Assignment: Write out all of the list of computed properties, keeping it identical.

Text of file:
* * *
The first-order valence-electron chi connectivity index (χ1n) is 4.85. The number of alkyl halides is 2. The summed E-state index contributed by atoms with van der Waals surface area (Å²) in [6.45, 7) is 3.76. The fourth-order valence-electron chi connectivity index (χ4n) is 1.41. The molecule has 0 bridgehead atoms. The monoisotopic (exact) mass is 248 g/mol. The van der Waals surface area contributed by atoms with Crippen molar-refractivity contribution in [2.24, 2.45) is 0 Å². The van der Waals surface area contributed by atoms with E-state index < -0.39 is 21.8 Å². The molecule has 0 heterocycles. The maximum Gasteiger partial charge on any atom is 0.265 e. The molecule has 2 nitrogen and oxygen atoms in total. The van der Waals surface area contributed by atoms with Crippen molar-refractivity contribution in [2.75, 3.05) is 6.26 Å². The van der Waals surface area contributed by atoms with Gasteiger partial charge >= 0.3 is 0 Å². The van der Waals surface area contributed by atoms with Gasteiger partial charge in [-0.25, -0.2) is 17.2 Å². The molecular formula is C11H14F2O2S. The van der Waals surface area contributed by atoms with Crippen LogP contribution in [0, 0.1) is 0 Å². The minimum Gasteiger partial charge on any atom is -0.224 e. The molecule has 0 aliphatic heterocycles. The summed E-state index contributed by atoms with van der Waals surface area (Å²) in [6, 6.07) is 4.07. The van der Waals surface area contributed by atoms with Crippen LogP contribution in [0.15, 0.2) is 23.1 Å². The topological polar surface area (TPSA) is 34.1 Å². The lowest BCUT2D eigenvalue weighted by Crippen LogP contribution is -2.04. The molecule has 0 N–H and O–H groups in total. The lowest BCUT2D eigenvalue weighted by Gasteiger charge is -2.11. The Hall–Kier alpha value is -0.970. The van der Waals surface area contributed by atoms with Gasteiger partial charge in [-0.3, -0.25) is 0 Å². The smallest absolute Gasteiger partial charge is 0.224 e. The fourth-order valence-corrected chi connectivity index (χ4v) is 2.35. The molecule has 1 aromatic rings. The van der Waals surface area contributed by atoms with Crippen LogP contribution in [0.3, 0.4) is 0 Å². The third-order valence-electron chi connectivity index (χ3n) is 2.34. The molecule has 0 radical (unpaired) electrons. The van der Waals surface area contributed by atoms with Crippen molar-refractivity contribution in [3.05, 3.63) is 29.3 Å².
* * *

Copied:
The first-order valence-electron chi connectivity index (χ1n) is 4.85. The number of alkyl halides is 2. The summed E-state index contributed by atoms with van der Waals surface area (Å²) in [6.45, 7) is 3.76. The fourth-order valence-electron chi connectivity index (χ4n) is 1.41. The molecule has 0 bridgehead atoms. The monoisotopic (exact) mass is 248 g/mol. The van der Waals surface area contributed by atoms with Crippen molar-refractivity contribution in [2.24, 2.45) is 0 Å². The van der Waals surface area contributed by atoms with E-state index < -0.39 is 21.8 Å². The molecule has 0 heterocycles. The maximum Gasteiger partial charge on any atom is 0.265 e. The molecule has 2 nitrogen and oxygen atoms in total. The van der Waals surface area contributed by atoms with Crippen molar-refractivity contribution in [2.75, 3.05) is 6.26 Å². The van der Waals surface area contributed by atoms with Gasteiger partial charge >= 0.3 is 0 Å². The van der Waals surface area contributed by atoms with Gasteiger partial charge in [-0.25, -0.2) is 17.2 Å². The molecular formula is C11H14F2O2S. The van der Waals surface area contributed by atoms with Crippen LogP contribution in [0, 0.1) is 0 Å². The minimum Gasteiger partial charge on any atom is -0.224 e. The molecule has 0 aliphatic heterocycles. The summed E-state index contributed by atoms with van der Waals surface area (Å²) in [6, 6.07) is 4.07. The van der Waals surface area contributed by atoms with Crippen LogP contribution in [0.15, 0.2) is 23.1 Å². The topological polar surface area (TPSA) is 34.1 Å². The lowest BCUT2D eigenvalue weighted by Crippen LogP contribution is -2.04. The molecule has 0 N–H and O–H groups in total. The lowest BCUT2D eigenvalue weighted by Gasteiger charge is -2.11. The Hall–Kier alpha value is -0.970. The van der Waals surface area contributed by atoms with Gasteiger partial charge in [-0.3, -0.25) is 0 Å². The smallest absolute Gasteiger partial charge is 0.224 e. The fourth-order valence-corrected chi connectivity index (χ4v) is 2.35. The molecule has 1 aromatic rings. The van der Waals surface area contributed by atoms with Crippen LogP contribution in [0.3, 0.4) is 0 Å². The third-order valence-electron chi connectivity index (χ3n) is 2.34. The molecule has 0 radical (unpaired) electrons. The van der Waals surface area contributed by atoms with Crippen molar-refractivity contribution in [3.05, 3.63) is 29.3 Å².